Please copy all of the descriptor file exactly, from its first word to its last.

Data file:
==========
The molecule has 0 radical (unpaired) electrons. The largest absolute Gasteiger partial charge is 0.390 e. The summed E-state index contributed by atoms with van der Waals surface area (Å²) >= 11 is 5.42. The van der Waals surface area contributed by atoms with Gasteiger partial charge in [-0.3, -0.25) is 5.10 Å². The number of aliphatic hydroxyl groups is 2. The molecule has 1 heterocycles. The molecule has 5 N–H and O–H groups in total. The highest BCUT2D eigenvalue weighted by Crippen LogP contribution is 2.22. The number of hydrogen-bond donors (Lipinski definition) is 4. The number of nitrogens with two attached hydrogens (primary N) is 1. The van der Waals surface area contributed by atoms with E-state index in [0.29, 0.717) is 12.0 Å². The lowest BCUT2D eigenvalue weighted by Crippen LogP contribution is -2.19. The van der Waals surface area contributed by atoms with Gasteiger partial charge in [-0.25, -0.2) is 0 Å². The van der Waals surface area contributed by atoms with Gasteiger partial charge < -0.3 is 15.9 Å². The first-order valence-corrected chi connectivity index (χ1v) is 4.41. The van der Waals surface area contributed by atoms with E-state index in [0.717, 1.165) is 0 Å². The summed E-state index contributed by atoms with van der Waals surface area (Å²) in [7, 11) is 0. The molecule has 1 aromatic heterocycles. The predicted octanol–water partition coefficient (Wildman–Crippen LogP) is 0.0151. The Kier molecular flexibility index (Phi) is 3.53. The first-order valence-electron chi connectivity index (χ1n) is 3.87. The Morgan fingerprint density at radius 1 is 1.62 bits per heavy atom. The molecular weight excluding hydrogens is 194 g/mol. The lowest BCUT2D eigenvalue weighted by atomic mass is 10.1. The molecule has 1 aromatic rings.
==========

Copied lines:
The molecule has 0 radical (unpaired) electrons. The largest absolute Gasteiger partial charge is 0.390 e. The summed E-state index contributed by atoms with van der Waals surface area (Å²) >= 11 is 5.42. The van der Waals surface area contributed by atoms with Gasteiger partial charge in [-0.3, -0.25) is 5.10 Å². The number of aliphatic hydroxyl groups is 2. The molecule has 1 heterocycles. The molecule has 5 N–H and O–H groups in total. The highest BCUT2D eigenvalue weighted by Crippen LogP contribution is 2.22. The number of hydrogen-bond donors (Lipinski definition) is 4. The number of nitrogens with two attached hydrogens (primary N) is 1. The van der Waals surface area contributed by atoms with E-state index in [0.29, 0.717) is 12.0 Å². The lowest BCUT2D eigenvalue weighted by Crippen LogP contribution is -2.19. The van der Waals surface area contributed by atoms with Gasteiger partial charge in [-0.25, -0.2) is 0 Å². The van der Waals surface area contributed by atoms with Gasteiger partial charge < -0.3 is 15.9 Å². The first-order valence-corrected chi connectivity index (χ1v) is 4.41. The van der Waals surface area contributed by atoms with E-state index in [0.717, 1.165) is 0 Å². The summed E-state index contributed by atoms with van der Waals surface area (Å²) in [7, 11) is 0. The molecule has 1 aromatic heterocycles. The predicted octanol–water partition coefficient (Wildman–Crippen LogP) is 0.0151. The Kier molecular flexibility index (Phi) is 3.53. The first-order valence-electron chi connectivity index (χ1n) is 3.87. The Morgan fingerprint density at radius 1 is 1.62 bits per heavy atom. The molecular weight excluding hydrogens is 194 g/mol. The lowest BCUT2D eigenvalue weighted by atomic mass is 10.1. The molecule has 1 aromatic rings.